The Gascon Rolls are records from the English government of Aquitaine-Gascony and the surrounding area, lasting from to 1273 to 1468. Containing grants of land, oaths of treaties and other important documents, the rolls were originally stored in the Tower of London and Bodleian Library before the start of their publication from the late 19th century.
The rolls are records of the Court of Chancery concerning Aquitaine, and are mainly dated from Bordeaux. This is due to the language used "Aquitaine" and "Gascony" were used to refer to the English possessions in France, even when it included more territory than this and even after Gascony had fallen to the French. Dated from 1242 to 1460, the rolls contain records of grants of land, rent charges, the granting of liberties, oaths of treaties and contracts of marriage. The records were initially stored in the Tower of London and Bodleian Library, with abstracts available in the College of Arms. In the 1840s they were moved to the Public Record Office, and they were finally published in 1885 by Francisque Xavier Michel.
The rolls are considered highly important by historians, with one commentator saying they "possess an unrivalled variety and importance. They are a rich and inexhaustible store of materials for the general history of the two countries and the biography of the persons they notice. Not even the humblest class of the society of the times fails to find a place... they constitute a well-spring of the first order for the history of English administration".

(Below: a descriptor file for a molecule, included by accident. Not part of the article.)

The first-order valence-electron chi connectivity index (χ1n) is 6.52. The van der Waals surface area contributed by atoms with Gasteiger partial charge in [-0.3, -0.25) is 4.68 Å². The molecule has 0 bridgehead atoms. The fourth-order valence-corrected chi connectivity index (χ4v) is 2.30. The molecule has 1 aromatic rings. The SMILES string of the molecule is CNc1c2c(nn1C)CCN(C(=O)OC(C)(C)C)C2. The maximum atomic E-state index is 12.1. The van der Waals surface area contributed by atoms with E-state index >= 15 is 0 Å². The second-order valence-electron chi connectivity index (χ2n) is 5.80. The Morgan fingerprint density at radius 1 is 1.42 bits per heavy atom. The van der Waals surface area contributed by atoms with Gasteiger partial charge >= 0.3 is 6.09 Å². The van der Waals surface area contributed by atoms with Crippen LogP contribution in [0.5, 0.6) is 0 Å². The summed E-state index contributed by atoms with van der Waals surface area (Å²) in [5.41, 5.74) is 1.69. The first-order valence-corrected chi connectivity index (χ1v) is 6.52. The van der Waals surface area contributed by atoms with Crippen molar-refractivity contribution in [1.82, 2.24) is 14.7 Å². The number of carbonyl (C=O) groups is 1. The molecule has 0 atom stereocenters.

- Burrows (1892) p.109
- Burrows (1892) p.110
- Grimaldi (1828) p.163
- Grimaldi (1828) p.164
- Grimaldi (1828) p.165
- Burrows (1892) p.118
- Burrows (1892) p.119
- Burrows (1892) p.111
- Burrows, Montagu (1892). "The Publication of the Gascon Rolls by the British and French Governments, Considered as a New Element in English History". Transactions of the Royal Historical Society. Royal Historical Society. 6. ISSN 0080-4401.
- Grimaldi, Stacey (1828). Origines genealogicae. Longman, Rees, Orme, Brown, and Green. OCLC 11106746.